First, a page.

Penguins are highly social birds, and they form large colonies. Breeding colonies, or "rookeries," can include several thousand penguins. In these large groups, penguins utilize visual displays and vocal calls to do everything from identifying individuals to selecting mates. Penguins often dive and feed in groups, another sign of their social behavior.

Penguins tend to be monogamous and sometimes mate for life. Penguins will only feed their own offspring, but in some species, chicks are grouped together while the parents hunt for fish and other food.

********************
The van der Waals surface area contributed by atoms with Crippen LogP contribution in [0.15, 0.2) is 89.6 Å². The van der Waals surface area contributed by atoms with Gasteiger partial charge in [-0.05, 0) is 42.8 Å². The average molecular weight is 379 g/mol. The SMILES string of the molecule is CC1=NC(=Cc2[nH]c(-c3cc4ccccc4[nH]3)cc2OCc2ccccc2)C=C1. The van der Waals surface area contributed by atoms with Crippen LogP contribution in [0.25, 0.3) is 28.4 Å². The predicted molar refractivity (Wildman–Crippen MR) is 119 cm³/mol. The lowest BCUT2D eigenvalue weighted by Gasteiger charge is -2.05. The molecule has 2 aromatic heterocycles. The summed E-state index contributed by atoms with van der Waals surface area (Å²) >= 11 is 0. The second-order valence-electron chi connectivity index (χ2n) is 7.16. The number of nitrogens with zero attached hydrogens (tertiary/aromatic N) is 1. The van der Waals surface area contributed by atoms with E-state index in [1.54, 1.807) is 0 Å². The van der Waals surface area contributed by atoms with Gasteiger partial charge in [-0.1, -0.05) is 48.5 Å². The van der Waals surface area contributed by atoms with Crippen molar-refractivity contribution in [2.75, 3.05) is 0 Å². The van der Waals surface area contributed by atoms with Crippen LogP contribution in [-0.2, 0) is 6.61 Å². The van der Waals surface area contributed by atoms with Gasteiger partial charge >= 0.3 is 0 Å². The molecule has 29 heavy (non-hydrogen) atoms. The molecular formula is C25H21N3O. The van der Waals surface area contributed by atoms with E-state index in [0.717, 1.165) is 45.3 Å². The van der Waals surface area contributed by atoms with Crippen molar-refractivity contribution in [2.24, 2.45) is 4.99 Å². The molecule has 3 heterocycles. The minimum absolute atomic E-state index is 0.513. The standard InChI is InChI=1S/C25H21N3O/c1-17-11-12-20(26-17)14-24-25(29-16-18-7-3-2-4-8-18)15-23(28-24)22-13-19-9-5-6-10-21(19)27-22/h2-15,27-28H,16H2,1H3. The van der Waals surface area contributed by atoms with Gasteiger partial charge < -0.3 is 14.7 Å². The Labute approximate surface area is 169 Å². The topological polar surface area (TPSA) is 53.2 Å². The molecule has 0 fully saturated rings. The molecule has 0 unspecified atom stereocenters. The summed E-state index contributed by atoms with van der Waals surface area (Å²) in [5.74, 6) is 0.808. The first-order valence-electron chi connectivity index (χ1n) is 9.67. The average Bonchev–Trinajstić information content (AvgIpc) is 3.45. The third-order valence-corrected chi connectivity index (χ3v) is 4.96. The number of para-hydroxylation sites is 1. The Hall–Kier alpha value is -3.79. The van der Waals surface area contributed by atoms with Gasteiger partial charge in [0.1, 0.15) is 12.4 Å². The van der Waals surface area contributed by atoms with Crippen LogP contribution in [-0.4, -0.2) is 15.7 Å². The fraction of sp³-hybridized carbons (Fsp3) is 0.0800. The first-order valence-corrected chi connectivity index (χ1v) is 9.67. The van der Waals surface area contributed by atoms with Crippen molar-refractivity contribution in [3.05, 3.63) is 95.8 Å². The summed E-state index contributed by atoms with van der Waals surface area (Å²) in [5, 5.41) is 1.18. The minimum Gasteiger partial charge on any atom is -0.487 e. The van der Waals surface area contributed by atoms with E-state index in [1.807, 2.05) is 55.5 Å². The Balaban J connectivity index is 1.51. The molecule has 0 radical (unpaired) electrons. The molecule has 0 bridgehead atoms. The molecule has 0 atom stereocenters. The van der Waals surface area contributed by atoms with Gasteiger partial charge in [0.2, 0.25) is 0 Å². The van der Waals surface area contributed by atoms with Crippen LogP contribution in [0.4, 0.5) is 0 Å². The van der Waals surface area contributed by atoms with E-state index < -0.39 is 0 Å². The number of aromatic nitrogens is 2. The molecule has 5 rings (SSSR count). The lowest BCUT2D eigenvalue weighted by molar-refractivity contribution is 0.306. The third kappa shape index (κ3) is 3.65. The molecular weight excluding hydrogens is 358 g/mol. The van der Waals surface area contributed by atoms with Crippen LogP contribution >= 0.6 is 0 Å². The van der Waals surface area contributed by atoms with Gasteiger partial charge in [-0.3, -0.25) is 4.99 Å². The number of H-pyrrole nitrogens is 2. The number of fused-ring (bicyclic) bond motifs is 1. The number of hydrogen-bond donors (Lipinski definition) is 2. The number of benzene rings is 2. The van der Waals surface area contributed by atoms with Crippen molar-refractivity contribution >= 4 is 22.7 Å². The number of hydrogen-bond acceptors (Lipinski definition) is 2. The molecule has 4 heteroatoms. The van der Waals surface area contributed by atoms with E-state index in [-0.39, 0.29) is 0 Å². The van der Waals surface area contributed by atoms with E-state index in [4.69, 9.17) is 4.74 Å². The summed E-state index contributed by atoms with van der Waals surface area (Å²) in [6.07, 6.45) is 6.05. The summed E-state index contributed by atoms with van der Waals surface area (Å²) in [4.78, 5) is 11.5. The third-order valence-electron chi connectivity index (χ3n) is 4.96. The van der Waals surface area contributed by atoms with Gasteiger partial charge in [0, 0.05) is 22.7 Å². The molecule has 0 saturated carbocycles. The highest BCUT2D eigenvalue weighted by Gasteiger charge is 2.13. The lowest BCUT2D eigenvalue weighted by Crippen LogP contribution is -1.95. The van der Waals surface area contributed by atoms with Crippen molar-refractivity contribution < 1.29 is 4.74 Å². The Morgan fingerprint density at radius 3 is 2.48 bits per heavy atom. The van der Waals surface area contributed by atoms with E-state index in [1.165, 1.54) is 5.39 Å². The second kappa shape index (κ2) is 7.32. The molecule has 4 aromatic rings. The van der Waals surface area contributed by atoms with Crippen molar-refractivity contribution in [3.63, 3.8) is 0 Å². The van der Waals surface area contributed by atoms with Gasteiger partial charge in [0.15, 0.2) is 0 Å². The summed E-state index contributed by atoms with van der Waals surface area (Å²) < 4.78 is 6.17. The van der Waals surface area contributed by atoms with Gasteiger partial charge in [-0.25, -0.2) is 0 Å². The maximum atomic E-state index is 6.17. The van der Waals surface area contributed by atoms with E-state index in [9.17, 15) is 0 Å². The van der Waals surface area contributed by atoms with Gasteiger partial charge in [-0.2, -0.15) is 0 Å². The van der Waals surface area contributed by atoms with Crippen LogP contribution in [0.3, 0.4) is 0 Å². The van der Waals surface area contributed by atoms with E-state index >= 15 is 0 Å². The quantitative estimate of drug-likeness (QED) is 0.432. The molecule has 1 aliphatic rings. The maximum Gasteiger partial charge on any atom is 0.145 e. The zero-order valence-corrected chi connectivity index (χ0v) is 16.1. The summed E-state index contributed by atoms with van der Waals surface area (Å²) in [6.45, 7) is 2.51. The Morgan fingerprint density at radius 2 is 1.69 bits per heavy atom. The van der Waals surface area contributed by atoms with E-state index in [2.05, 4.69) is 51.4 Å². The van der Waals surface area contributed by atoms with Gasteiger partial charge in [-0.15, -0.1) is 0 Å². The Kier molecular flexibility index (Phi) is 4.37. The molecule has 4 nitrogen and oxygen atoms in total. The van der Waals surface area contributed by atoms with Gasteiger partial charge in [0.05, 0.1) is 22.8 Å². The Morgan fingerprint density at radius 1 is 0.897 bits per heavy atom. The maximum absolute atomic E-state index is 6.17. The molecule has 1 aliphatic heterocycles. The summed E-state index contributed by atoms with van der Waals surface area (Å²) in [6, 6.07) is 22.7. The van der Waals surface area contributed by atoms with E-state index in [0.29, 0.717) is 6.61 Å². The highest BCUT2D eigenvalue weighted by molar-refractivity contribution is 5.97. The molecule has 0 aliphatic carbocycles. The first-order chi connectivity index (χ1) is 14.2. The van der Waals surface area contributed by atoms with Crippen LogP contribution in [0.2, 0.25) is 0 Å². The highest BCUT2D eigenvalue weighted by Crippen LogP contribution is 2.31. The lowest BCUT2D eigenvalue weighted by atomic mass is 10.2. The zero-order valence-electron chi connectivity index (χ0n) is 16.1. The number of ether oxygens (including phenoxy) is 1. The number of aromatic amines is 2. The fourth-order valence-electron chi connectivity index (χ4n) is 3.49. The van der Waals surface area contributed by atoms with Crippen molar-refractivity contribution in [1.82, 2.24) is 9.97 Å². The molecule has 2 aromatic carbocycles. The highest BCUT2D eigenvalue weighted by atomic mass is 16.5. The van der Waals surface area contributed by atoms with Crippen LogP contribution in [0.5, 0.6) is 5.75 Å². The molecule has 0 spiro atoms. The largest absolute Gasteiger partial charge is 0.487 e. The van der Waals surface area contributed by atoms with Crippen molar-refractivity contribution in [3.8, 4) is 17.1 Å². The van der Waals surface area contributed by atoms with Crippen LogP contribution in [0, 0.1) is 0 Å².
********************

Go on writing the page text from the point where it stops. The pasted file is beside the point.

Like most birds, penguins are big on preening. They oil their feathers from a gland near their tail. Instead of walking, running, and flying, the unique body morphology of penguins calls for alternatives. Penguins usually waddle, hop with their feet together, or "toboggan" (slide on their pectoral side).

King Penguin breeding colony. Credit Pismire.